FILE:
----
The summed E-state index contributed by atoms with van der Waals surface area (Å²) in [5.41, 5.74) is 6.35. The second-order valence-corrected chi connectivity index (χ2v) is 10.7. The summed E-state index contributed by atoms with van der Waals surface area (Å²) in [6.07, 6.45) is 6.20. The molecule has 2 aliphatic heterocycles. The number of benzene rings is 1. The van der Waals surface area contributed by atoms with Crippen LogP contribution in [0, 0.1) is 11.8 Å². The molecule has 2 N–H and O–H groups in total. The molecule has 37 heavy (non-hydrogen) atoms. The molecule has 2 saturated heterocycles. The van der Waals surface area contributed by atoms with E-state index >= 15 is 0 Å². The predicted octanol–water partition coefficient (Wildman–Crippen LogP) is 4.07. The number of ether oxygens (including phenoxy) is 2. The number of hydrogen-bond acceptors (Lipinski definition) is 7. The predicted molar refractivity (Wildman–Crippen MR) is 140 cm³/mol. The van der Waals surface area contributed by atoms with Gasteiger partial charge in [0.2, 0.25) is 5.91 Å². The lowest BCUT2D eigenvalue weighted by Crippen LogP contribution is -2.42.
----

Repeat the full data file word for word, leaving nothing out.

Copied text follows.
The summed E-state index contributed by atoms with van der Waals surface area (Å²) in [5.41, 5.74) is 6.35. The second-order valence-corrected chi connectivity index (χ2v) is 10.7. The summed E-state index contributed by atoms with van der Waals surface area (Å²) in [6.07, 6.45) is 6.20. The molecule has 2 aliphatic heterocycles. The number of benzene rings is 1. The van der Waals surface area contributed by atoms with Crippen LogP contribution in [0, 0.1) is 11.8 Å². The molecule has 2 N–H and O–H groups in total. The molecule has 37 heavy (non-hydrogen) atoms. The molecule has 2 saturated heterocycles. The van der Waals surface area contributed by atoms with E-state index >= 15 is 0 Å². The predicted octanol–water partition coefficient (Wildman–Crippen LogP) is 4.07. The number of ether oxygens (including phenoxy) is 2. The number of hydrogen-bond acceptors (Lipinski definition) is 7. The predicted molar refractivity (Wildman–Crippen MR) is 140 cm³/mol. The van der Waals surface area contributed by atoms with Gasteiger partial charge in [0.2, 0.25) is 5.91 Å². The lowest BCUT2D eigenvalue weighted by Crippen LogP contribution is -2.42.